Yesterday we didn't write out the $(W^{+}, W^{-}, Z)$ bosons as a Koide triplet, so let us do that now. This triplet is clearly of the form

$(1,1, \frac{\alpha}{2})$

where $\alpha \cos \theta_{W} = 2$, for the Weinberg angle $\theta_{W}$. The eigenvalue set at the Koide phase $\phi = 0$ is

$\lambda \in \{ 1 + \alpha, 1 - \frac{\alpha}{2} \}$

with multiplicity $2$ for the second eigenvalue. At $\theta_{W} = \pi /6$ we obtain

$\lambda \in \{ 1 + \frac{4}{\sqrt{3}}, 1 - \frac{2}{\sqrt{3}} \}$.

Squaring and summing the rest mass triplet for the Higgs, we obtain $m_{H} = 11/2$ exactly, in the units chosen, which just happen to be the Koide scale for the top quark triplet.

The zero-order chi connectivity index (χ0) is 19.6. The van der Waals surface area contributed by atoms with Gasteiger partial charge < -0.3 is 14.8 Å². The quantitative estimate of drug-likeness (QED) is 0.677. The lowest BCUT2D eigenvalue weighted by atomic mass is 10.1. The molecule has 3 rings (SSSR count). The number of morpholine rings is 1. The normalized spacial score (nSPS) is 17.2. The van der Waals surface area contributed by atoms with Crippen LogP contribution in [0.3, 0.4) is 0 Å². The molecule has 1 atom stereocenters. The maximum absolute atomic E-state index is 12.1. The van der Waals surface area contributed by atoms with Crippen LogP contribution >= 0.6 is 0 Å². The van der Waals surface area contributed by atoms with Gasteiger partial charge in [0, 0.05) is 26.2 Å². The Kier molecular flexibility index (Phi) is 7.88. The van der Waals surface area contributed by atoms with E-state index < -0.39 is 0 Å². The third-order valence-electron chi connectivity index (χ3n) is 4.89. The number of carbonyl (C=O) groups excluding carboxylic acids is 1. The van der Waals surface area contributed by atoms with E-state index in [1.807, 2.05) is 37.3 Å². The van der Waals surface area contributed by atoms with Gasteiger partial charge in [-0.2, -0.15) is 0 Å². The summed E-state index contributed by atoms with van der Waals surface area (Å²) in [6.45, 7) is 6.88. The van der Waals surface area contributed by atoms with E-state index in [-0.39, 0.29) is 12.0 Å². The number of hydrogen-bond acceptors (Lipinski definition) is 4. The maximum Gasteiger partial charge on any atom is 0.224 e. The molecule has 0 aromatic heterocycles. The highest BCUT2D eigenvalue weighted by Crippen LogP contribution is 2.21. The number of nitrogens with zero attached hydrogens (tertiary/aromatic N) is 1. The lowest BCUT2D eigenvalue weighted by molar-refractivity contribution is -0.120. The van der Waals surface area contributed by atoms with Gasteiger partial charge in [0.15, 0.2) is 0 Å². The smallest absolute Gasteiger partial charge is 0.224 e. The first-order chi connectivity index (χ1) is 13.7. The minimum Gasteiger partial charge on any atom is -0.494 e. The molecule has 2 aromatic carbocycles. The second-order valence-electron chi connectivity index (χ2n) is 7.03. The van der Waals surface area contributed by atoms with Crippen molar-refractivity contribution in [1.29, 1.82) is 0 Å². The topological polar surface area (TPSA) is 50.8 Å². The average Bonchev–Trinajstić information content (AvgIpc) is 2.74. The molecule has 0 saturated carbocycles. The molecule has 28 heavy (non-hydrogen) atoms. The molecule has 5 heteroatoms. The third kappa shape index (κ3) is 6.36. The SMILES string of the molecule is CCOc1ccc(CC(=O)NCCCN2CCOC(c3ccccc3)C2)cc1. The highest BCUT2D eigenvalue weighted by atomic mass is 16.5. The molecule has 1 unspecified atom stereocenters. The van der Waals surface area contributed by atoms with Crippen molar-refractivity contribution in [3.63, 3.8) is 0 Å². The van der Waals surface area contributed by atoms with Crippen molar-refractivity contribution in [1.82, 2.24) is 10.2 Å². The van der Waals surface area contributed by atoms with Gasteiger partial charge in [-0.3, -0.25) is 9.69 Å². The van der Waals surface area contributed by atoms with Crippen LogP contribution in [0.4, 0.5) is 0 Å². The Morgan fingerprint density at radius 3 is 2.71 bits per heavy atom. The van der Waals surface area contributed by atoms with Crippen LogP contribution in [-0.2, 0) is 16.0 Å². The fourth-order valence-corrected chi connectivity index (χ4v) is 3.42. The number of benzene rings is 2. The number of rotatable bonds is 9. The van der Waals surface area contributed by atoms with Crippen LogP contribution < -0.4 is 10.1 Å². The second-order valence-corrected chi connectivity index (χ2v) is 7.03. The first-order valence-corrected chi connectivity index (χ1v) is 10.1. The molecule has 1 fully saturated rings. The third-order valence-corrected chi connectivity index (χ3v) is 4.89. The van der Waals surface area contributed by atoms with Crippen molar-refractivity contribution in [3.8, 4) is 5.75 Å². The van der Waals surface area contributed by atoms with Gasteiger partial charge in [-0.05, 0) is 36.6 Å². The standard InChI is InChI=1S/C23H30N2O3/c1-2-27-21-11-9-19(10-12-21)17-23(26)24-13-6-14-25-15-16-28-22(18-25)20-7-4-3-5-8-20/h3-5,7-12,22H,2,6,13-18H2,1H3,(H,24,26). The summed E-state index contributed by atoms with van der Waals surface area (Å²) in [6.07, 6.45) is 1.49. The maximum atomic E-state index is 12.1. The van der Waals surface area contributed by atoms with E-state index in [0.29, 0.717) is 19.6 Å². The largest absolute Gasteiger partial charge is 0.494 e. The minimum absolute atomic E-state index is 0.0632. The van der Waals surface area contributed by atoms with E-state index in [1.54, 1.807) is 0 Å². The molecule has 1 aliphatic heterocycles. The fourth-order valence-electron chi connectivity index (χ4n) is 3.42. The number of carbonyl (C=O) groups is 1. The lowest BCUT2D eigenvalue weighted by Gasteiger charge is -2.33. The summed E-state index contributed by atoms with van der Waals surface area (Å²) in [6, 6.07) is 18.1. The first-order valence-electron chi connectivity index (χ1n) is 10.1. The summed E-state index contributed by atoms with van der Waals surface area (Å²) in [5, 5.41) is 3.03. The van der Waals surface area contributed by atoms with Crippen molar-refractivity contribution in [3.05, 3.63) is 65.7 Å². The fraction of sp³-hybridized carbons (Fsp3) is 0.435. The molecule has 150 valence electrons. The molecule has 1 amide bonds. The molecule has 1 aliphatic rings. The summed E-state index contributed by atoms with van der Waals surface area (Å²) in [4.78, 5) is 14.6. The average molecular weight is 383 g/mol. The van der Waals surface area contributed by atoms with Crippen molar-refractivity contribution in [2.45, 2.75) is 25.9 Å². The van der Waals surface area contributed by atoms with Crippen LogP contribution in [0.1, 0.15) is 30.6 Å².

9 years ago

So this post is probably junk, because the second triplet is some random triplet of form $(1,1,x)$. But note what happened: the $(W,W,Z)$ triplet is used to write down a real Koide matrix, which itself has a triplet. So one can define a whole sequence of triplets by feeding each set into a (real) Koide matrix. Not sure why each triplet in the sequence should be able to define the Higgs scale, but perhaps $(W,W,Z)$ is not the only one.

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